Commissioned in 1987 to replace the space shuttle Challenger, which was lost in 1986, and named by elementary school students after the British HMS Endeavour, the sailing ship that took Captain James Cook on his first travels, the space shuttle Endeavour has earned a short but noteworthy place in NASA's history of space exploration.
The youngest of NASA's shuttle fleet, Endeavour was built with unique upgrades from previous orbiters, including the drag parachute used on landing; modified electrical and plumbing systems in the Extended Duration Orbiter (EDO), to allow for extended stays on board (up to 28 days); more-advanced computers and navigation systems; a solid-state star tracker; and improved steering mechanisms.
As a tool of space innovation, Endeavour has contributed to projects that have had far-reaching impacts on the space program, including the major Hubble Space Telescope repairs that improved Hubble's clarity, and 10 dockings with the International Space Station, during which Endeavour delivered and installed major sections of the international space outpost. This week will see the launch of mission STS-134, Endeavour's 25th and final flight, and the second-to-last space shuttle mission ever.
In this photo, Endeavour is seen on February 9, 2010, over the South Pacific Ocean off the coast of Southern Chile, at an altitude of 183 miles. The craft is silhouetted against the Earth as it prepares to dock with the International Space Station.
The orange troposphere, where all of the clouds we see from Earth are generated and contained, gives way to the whitish stratosphere and then to the mesosphere.
On February 18, 2008, as Endeavour prepares for the launch of mission STS-123, the U.S. Air Force's Thunderbirds aerobatic display team performs a flyby of Launch Complex 39A in commemoration of NASA's 50th anniversary.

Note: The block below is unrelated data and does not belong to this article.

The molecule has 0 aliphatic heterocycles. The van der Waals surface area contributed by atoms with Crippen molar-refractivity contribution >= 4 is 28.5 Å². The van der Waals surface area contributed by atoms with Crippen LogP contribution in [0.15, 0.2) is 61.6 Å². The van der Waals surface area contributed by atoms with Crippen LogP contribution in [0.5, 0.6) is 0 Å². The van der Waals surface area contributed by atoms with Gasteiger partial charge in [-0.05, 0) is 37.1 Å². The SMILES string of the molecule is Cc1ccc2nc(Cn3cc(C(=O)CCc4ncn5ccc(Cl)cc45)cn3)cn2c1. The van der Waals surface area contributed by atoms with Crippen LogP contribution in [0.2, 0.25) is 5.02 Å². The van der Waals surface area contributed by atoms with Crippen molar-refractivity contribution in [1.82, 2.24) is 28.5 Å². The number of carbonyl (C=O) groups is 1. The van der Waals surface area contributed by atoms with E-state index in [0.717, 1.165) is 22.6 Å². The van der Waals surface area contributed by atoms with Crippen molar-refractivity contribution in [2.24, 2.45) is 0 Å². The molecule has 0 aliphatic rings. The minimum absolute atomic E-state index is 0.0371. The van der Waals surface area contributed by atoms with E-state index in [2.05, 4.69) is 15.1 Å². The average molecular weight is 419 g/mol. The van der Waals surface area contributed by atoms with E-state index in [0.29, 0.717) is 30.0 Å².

Lightning strikes Endeavour's Launch Complex 39A on July 11, 2009, during a major thunderstorm. There were at least 11 lightning strikes within 0.35 miles of the launchpad during the storms, delaying the launch for at least 24 hours while engineers analyzed data and retested systems on the orbiter.
The Mobile Remote Servicer Base System (MBS) is seen here being moved by the Canadarm2 for installation on the International Space Station during the STS-111 mission to rendevous with the outpost.
Astronauts Peggy A. Whitson, Expedition Five flight engineer, and Carl E. Walz, Expedition Four flight engineer, attached the MBS to the Mobile Transporter during a spacewalk on June 10, 2002. The MBS is an important part of the station's Mobile Servicing System, which will allow the station's robotic arm to travel the length of the station to perform construction tasks.
In the grasp of the International Space Station's robotic arm, Canadarm2, the Tranquility module is transferred from its location in Endeavour's payload bay to position it on the port side of the Unity node of the International Space Station during mission STS-130 on February 11, 2010.